• Someone shares copyright-infringing material and the platform promotes it,
  • Someone spreads actual libel or real slander and the platform puts it in your timeline,
  • Someone publishes self-harm instructions and the platform recommends it,
  • A criminal organization has their recruitment propaganda shared by the platform.

The platform should be at least partially legally responsible in any of the above circumstances. Doubly so if you have not followed or subscribed to the original creator of said content.

But why does any of that matter? Well, publishers can be held responsible for the content they publish. But thanks to Section 230, platforms cannot be.

A Supreme Court ruling in favor of Gonzalez would put the current, lawless business model of these sites in legal jeopardy. It would make for a legal gray area that would need new, clarifying legislation and scare off the FAANG-likes from their current discovery algorithms.

From my perspective, platforms like YouTube and Facebook should continue to exist, but their discovery models should not. And the only way that's going to change is if these companies can be sued for the stuff they promote.

A note on "promotion" and "curation." I'm using these terms interchangably, talking about the platform pushing content–potentially unwanted content–to their users. What does that mean? A few examples would be algorithmic feeds like on Facebook/Twitter, the For You Page on TikTok, or YouTube's home page, "Next Up" and "Recommended" sections.

Furthermore, platforms should only be liable for the content they promote. If they don't promote a piece of user-generated content for public consumption, then they should have the same Section 230 immunity for that content.

Essentially, I think of promotion as almost synonymous with endorsement. What if YouTube endorsed every video they shoved into your recommended videos?

The Alternative

There already exists an alternative. A better way to do content discovery: user-generated discovery. In fact, it's how YouTube and Facebook and Twitter used to work. And what's great about it is that user-generated discovery mechanisms are in the spirit of Section 230!

In reality, when you strip out advertising and algorithms and publications, it's the natural way humans discover things.

The term "going viral" was coined when videos on YouTube were spread from person to person like a virus. Ask yourself, when was the last time a YouTube video went viral?

So what would user-generated discovery look like? Well, it wouldn't look like what we have today.

Today we have automated, blackbox kingmakers which amplify (or muzzle) content on each platform. In most instances, what the algorithm decides to promote are things that it believes will keep you engaged. The outrageous stuff that will keep you using their service the longest... with almost no regard for the substance or quality of the content itself.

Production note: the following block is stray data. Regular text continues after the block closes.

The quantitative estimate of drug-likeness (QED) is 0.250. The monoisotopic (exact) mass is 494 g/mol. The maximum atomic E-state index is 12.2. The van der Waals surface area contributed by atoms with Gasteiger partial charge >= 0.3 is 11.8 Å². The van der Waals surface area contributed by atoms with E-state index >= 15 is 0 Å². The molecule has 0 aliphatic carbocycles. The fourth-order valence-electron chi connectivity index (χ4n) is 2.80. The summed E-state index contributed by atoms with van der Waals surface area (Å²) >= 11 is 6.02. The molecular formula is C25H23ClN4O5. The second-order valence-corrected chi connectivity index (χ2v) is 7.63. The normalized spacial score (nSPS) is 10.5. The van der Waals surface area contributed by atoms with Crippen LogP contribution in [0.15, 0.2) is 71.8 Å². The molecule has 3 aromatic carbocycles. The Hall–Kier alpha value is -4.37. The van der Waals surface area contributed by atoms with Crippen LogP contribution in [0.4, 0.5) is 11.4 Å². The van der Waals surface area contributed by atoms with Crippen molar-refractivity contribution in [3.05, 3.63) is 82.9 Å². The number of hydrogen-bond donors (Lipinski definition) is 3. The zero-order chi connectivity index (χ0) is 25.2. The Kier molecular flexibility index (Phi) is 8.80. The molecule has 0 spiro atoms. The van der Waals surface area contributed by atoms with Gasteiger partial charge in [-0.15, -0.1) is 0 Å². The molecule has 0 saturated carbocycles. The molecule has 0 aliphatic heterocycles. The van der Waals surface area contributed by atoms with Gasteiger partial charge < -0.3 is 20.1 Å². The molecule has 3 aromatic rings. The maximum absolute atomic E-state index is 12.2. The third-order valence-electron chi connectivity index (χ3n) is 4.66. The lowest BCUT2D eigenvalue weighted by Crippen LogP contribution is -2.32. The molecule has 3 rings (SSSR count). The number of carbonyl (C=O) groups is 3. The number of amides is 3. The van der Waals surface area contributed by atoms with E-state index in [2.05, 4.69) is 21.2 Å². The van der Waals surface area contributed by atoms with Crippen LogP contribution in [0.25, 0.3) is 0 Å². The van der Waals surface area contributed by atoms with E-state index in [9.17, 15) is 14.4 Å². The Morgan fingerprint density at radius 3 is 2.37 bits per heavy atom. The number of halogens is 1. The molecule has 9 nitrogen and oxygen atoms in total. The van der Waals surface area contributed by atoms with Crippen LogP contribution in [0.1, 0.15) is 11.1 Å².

If it's a TikTok time suck, an Insta Reel promoting eating disorders, an amateur documentary proffering baseless, cultish conspiracy theories, an article about building an improvised explosive device, whatever. All of it, fair game for the algorithm to skillfully keep you addicted and scrolling.

But what if, tomorrow, YouTube looked like a completely different place? What if every YouTube account had a way to "retweet" videos from other creators? You'd see the activity of your favorite creators in a chronological timeline. No more outrage bubbles, no more destructive rabbit holes of misinformation. Just the experience you want from the platforms and users you choose.

Reddit is a curious case. It's a website of communities, each of which have formed around a topic or idea. The site is moderated by individuals, mostly. And content rises to the top or gets burried based on human interactions with each post. While there is an algorithm at play there, it's straightforward, and is easily understood. It's meant to allow new user-generated content to have a time in the spotlight.

In my book, this is the ultimate expression of the spirit of Section 230. Though reddit as a platform is by no means perfect, it's a platform that provides users with a means of sharing interesting things. And the users are mostly in control. Mostly.


Overall, Section 230 is a good thing for small websites, local businesses, hobby projects, and platforms that host their user's content. And it should continue to protect a healthy and diverse web.

But I believe there ought to be a provision that, should a platform cross the line into curating user-generated content, they may be held responsible for said content.

I think that it's time the lawless web starts to mature and the only way that will happen is through regulation. I hope that Gonzalez V. Google is a turning point for the Internet. I hope we see the SCOTUS ruling followed up with ethical, effective legislation aimed at delivering a better user experience for everyone online.

A note on search engines: obviously they are not the same thing as a social media platform. As such, they should have their own provisions in any future amendments to Section 230.

They should be in the clear so long as they:
#1 provide reasonably relevant results to search queries and
#2 don't promote their own content over search results

I'd love to know what you think about any of this, though. You can sign up below and leave a comment. I can't wait to hear from you!